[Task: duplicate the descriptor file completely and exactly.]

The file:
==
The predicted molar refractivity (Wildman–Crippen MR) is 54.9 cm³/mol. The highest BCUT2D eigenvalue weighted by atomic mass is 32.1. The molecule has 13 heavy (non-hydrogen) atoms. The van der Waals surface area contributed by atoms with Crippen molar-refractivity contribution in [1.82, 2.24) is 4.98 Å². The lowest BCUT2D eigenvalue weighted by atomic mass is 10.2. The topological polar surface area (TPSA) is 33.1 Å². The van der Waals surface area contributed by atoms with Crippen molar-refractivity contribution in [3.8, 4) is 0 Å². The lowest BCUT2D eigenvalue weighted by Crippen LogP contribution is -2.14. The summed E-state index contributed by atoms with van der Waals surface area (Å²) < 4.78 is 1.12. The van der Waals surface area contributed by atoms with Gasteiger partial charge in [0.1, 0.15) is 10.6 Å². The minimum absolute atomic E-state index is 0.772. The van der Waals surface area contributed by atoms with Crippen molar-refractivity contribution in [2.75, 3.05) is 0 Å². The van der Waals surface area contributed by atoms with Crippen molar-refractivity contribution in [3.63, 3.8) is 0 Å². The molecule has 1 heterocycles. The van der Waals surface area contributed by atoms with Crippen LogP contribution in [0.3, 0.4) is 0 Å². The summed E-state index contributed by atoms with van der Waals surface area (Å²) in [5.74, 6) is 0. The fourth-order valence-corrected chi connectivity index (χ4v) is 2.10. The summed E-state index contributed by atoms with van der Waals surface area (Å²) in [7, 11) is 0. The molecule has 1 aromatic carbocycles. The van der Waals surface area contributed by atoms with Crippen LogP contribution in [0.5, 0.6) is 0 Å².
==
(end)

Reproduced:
The predicted molar refractivity (Wildman–Crippen MR) is 54.9 cm³/mol. The highest BCUT2D eigenvalue weighted by atomic mass is 32.1. The molecule has 13 heavy (non-hydrogen) atoms. The van der Waals surface area contributed by atoms with Crippen molar-refractivity contribution in [1.82, 2.24) is 4.98 Å². The lowest BCUT2D eigenvalue weighted by atomic mass is 10.2. The topological polar surface area (TPSA) is 33.1 Å². The van der Waals surface area contributed by atoms with Crippen molar-refractivity contribution in [3.8, 4) is 0 Å². The lowest BCUT2D eigenvalue weighted by Crippen LogP contribution is -2.14. The summed E-state index contributed by atoms with van der Waals surface area (Å²) < 4.78 is 1.12. The van der Waals surface area contributed by atoms with Gasteiger partial charge in [0.1, 0.15) is 10.6 Å². The minimum absolute atomic E-state index is 0.772. The van der Waals surface area contributed by atoms with Crippen molar-refractivity contribution in [2.75, 3.05) is 0 Å². The van der Waals surface area contributed by atoms with Crippen molar-refractivity contribution in [3.63, 3.8) is 0 Å². The molecule has 1 heterocycles. The van der Waals surface area contributed by atoms with Crippen LogP contribution in [0.3, 0.4) is 0 Å². The summed E-state index contributed by atoms with van der Waals surface area (Å²) in [5.74, 6) is 0. The fourth-order valence-corrected chi connectivity index (χ4v) is 2.10. The summed E-state index contributed by atoms with van der Waals surface area (Å²) in [7, 11) is 0. The molecule has 1 aromatic carbocycles. The van der Waals surface area contributed by atoms with Crippen LogP contribution in [0.5, 0.6) is 0 Å².